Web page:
Interestingly, this sort of repetition doesn’t happen when I write prose. I don’t want to speculate overly much about why that might be, but I imagine it has to do with poetry’s closer relationship (for me anyway) with associative thought and some guiding unconscious intelligence. Of course, both things are at play in prose as well, but they are much more dominant for me in poetry. When I start a new novella or essay, I tend to have it about halfway planned out before I start, whereas with poems I just sit down and start typing, and then shape what comes out as I go and later during revisions. With prose, especially longer prose, I need to have enough of a plan that I know where I’m going, yet enough unknowns that I can feel the joy of invention in each day’s work.

GLJ: What is your main advice to aspiring poets?

OE: Read, read, and re-read. Write, write, and re-write. I am more or less convinced of the 10,000-hour rule for mastery of a skill, as Malcolm Gladwell describes it. One of my favorite novels, The Man Without Qualities by Robert Musil, has a character who is a mathematician. He is not on par with, say, Einstein or Bohr in terms of genius, but he has made a few significant contributions and dozens of minor ones to his field, and he has been a prolific author on the subject. At one point he is asked how he managed to accomplish so much. He responds simply that he wakes up thinking about the problems of mathematics, spends every minute he can during the day thinking about the problems of mathematics, and he goes to bed thinking about the problems of mathematics.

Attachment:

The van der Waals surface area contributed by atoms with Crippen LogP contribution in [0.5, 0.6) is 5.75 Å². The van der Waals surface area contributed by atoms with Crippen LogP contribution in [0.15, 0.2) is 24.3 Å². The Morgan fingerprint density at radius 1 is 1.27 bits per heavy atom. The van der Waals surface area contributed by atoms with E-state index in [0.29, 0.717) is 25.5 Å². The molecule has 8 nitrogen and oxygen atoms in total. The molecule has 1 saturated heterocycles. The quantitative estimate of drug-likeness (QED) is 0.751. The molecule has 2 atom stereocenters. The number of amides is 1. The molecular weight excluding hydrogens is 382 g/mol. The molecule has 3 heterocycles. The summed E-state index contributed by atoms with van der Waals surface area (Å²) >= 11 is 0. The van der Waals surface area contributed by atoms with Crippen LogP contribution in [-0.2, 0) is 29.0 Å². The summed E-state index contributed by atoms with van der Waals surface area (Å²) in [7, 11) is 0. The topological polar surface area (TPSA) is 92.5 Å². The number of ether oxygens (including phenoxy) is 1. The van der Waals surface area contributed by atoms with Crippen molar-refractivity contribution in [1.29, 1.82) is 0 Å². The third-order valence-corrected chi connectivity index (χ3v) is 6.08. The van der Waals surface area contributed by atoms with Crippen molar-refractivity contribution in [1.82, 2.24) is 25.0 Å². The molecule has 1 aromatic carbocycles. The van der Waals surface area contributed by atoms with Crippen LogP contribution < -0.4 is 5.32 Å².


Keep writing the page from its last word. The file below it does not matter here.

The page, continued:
Basically, given the intense degree of difficulty involved in writing well (to say nothing of writing something truly great), we have to be constantly reading and writing, and perhaps more importantly, we have to keep ourselves attuned to possible inspiration even during our down-time. I can’t tell you how often I’ve tried to have a decadent Netflix binge and something a character says sparks an idea, and suddenly I’ve paused whatever schlocky TV show I am indulging in to scribble notes for an essay or poem or a scene in my novel, etc. So, even when I am not writing or reading, my mind is still at work and receptive to new materials. It’s no fun to have to point this out, but to succeed as a writer is much harder than to succeed as an accountant—and I mean “succeed” both in the artistic sense and in the sense of having a career related to writing—so we have to work twice as hard to get half as much.

And to make matters worse, on top of reading and writing and thinking constantly (and as widely as possible), we also have to absorb tons of experience, so that means travel and taking summer internships on oil rigs and going on dates at the local ice-skating rink and some unwise late nights and flinging ourselves into all the normal human suffering that is love and family and friendship.